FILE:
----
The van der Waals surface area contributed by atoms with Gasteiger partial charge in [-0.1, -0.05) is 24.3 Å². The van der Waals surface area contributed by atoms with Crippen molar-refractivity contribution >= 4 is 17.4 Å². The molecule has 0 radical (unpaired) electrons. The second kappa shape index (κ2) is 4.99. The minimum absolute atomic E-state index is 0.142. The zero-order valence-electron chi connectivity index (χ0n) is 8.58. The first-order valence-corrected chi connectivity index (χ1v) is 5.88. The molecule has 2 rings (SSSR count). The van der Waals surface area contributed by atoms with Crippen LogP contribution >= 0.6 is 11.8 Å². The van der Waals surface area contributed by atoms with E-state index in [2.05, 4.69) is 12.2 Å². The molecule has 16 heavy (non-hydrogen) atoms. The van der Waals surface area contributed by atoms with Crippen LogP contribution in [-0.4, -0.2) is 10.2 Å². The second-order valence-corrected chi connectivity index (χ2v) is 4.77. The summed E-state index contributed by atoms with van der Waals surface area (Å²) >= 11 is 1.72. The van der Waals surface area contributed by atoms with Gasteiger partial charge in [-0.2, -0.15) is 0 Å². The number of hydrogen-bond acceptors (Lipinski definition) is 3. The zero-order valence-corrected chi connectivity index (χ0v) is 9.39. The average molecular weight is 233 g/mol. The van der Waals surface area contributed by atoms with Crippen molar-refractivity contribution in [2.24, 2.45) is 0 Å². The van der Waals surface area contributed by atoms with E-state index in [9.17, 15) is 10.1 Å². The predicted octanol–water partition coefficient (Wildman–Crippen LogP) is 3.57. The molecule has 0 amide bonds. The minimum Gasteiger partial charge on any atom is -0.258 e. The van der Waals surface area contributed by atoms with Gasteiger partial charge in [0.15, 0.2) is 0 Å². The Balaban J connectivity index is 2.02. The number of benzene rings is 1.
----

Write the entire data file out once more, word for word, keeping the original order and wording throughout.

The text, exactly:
The van der Waals surface area contributed by atoms with Gasteiger partial charge in [-0.1, -0.05) is 24.3 Å². The van der Waals surface area contributed by atoms with Crippen molar-refractivity contribution >= 4 is 17.4 Å². The molecule has 0 radical (unpaired) electrons. The second kappa shape index (κ2) is 4.99. The minimum absolute atomic E-state index is 0.142. The zero-order valence-electron chi connectivity index (χ0n) is 8.58. The first-order valence-corrected chi connectivity index (χ1v) is 5.88. The molecule has 2 rings (SSSR count). The van der Waals surface area contributed by atoms with Crippen LogP contribution >= 0.6 is 11.8 Å². The van der Waals surface area contributed by atoms with E-state index in [2.05, 4.69) is 12.2 Å². The molecule has 16 heavy (non-hydrogen) atoms. The van der Waals surface area contributed by atoms with Crippen LogP contribution in [-0.4, -0.2) is 10.2 Å². The second-order valence-corrected chi connectivity index (χ2v) is 4.77. The summed E-state index contributed by atoms with van der Waals surface area (Å²) >= 11 is 1.72. The van der Waals surface area contributed by atoms with Gasteiger partial charge in [-0.2, -0.15) is 0 Å². The number of hydrogen-bond acceptors (Lipinski definition) is 3. The zero-order valence-corrected chi connectivity index (χ0v) is 9.39. The average molecular weight is 233 g/mol. The van der Waals surface area contributed by atoms with Crippen molar-refractivity contribution in [2.24, 2.45) is 0 Å². The van der Waals surface area contributed by atoms with E-state index in [9.17, 15) is 10.1 Å². The predicted octanol–water partition coefficient (Wildman–Crippen LogP) is 3.57. The molecule has 0 amide bonds. The minimum Gasteiger partial charge on any atom is -0.258 e. The van der Waals surface area contributed by atoms with Gasteiger partial charge in [0.15, 0.2) is 0 Å². The Balaban J connectivity index is 2.02. The number of benzene rings is 1.